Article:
‘Tanning Mom’ Prompts NJ Lawmakers to Get Tough on Tanning Salons
With skin cancer up 43 percent in Garden State, focus of New Jersey’s now-notorious tanner shifts to melanoma awareness.
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The New Jersey tanning mom who’s gained notoriety in late-night comic sketches and tabloid headlines helped shine awareness in Trenton on “Melanoma Monday” -- the American Cancer Society’s annual day for raising public awareness of the most lethal form of skin cancer -- and for lawmakers to impose tougher restrictions on the state’s 300-plus tanning parlors.
At a press conference in Trenton, Dr. Herb Conaway (D-Burlington), the Assembly’s health committee chairman, said New Jersey’s tanning cause célèbre could help move a bill that stalled in the last legislative session to raise from 14 to 18 the legal age to visit a tanning salon in New Jersey. Under the 2006 law that Conaway also sponsored, children under 14 are barred from tanning salons, but from 15 to 17 can get an indoor tan with written parental permission.
Conaway was referring to Patricia Krentcil, the Nutley mom who pleaded not guilty last week to a child-endangerment charge that she allegedly placed her kindergarten daughter in a tanning bed. "It's a story that has gone around the world," the lawmaker said, "and it has captured the minds of decision makers, and so our hope is that because of this incident, we will see this bill come to pass.”
On “Melanoma Monday,” the American Cancer Society (ACS) released a new report showing that the incidence of melanoma in New Jersey rose 43 percent, to an annual rate of 21.4 cases per 100,000 people from 2005 to 2009, compared with 15 cases per 100,000 from 1995 to 1999. In 2009 the World Health Organization raised the classification of ultraviolet-emitting indoor tanning devices to the highest level of cancer risk.
The ACS and the Dermatological Society of New Jersey support raising the tanning salon age to 18. The advocates said raising the bar will make it easier for parents to say no -- and protect children from parents who frequent tanning salons and influence their children by example. “It gets back to the role of parents: 30 percent of kids who tan say their parents also tan. It is not surprising that children model the behavior of their parents,” Conaway said.
A bill raising the tanning salon age to 18 passed the Senate last session but never came up for a vote in the Assembly. Conaway said that doesn’t mean the bill won’t get through this time. “We don’t always get done the things we want to get done, but this bill is timely.” The Nutley case “will certainly get the attention of this issue among my colleagues. I can tell you that we will try to have it through our house before we break for the summer.”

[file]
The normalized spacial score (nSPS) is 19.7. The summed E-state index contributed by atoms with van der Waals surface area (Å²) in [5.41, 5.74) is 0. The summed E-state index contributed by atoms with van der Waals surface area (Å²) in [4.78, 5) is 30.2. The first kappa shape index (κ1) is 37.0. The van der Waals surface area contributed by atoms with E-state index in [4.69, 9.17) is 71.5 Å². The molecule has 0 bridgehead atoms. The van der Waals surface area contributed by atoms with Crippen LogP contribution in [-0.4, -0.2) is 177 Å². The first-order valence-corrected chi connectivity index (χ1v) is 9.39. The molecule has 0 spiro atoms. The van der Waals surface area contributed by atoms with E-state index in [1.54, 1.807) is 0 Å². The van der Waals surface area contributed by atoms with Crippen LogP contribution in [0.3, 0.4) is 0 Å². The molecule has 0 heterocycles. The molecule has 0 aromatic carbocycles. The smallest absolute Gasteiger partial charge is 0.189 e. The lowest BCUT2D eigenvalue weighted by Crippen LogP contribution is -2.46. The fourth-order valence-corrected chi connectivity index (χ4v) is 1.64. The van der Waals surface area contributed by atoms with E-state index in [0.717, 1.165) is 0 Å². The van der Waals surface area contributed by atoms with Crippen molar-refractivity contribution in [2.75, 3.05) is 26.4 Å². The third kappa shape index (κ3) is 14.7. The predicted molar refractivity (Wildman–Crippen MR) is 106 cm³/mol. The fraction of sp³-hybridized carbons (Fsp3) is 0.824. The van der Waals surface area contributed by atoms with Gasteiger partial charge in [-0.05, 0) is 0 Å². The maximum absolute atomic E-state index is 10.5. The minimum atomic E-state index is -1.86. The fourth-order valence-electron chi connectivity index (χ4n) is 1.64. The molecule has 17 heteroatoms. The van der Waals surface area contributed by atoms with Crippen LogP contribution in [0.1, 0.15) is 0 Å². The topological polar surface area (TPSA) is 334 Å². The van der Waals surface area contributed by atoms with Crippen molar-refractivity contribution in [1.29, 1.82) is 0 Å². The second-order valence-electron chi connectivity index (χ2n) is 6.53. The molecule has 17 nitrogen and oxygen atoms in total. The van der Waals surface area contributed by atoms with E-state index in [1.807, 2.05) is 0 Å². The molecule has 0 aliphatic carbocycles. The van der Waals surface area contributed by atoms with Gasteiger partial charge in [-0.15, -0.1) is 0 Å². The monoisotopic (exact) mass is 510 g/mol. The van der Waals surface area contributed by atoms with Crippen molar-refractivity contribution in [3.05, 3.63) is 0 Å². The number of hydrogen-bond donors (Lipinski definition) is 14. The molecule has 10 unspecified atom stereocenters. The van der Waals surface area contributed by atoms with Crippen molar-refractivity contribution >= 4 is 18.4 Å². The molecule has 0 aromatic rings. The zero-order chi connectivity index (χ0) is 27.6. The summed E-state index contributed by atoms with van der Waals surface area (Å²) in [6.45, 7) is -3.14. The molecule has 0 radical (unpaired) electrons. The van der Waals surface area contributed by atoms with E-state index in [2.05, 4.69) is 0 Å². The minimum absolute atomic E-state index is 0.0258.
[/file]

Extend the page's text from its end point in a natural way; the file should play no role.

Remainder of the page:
Blair Horner, vice president for advocacy of the American Cancer Society of NY & NJ, said lobbying by the tanning salon industry in New Jersey was a factor in stalling the bill in the last session. The industry will also fight the bill this time around, said James Oliver, chief executive of Parsippany-based Beach Bum Tanning, which has 53 locations, including 18 in New Jersey. Oliver contended that moderate exposure to UV radiation during a tanning salon session is not dangerous.
The industry employs 2,500 people in New Jersey, mostly young adults ages 18 to 25, a group with a higher-than-average unemployment rate. “We employ a very important segment of the population,” he said. The tanning salon industry in New Jersey has annual revenue of about $130 million. Another industry source said tanning salons would lose about 5 percent of their annual revenue if the legal age for indoor tanning were raised to 18.
At the state Capitol, dermatologists advocated for the age restrictions and provided free skin cancer screenings.
Among those who oppose indoor tanning is Dr. Richard Bezozo, president of MoleSafe USA, which uses imaging technology for the early identification of melanoma. Founded 14 years ago in New Zealand, MoleSafe entered the United States about four years ago. It’s based in Millburn with several locations around the country, including the New York University Langone Medical Center.
Patients are generally referred to MoleSafe by their dermatologist. MoleSafe takes digital photographs of the patient’s entire skin surface, and physicians at NYU who specialize in dermoscopy then analyze these images. Bezozo explained that this process is analogous to getting a mammogram.
The procedure utilizes a combination of high resolution imaging technology that uses high intensity light to penetrate through the surface of the skin to reveal the structure of moles and other lesions. Bezozo said digital imagining of the mole makes it possible to analyze moles at the cellular level and conduct a more thorough examination than is possible with the naked eye.
Just as gynecologists urge patients to do breast self-examination each month, “it is important for everyone to know their own skin,” Bezozo said.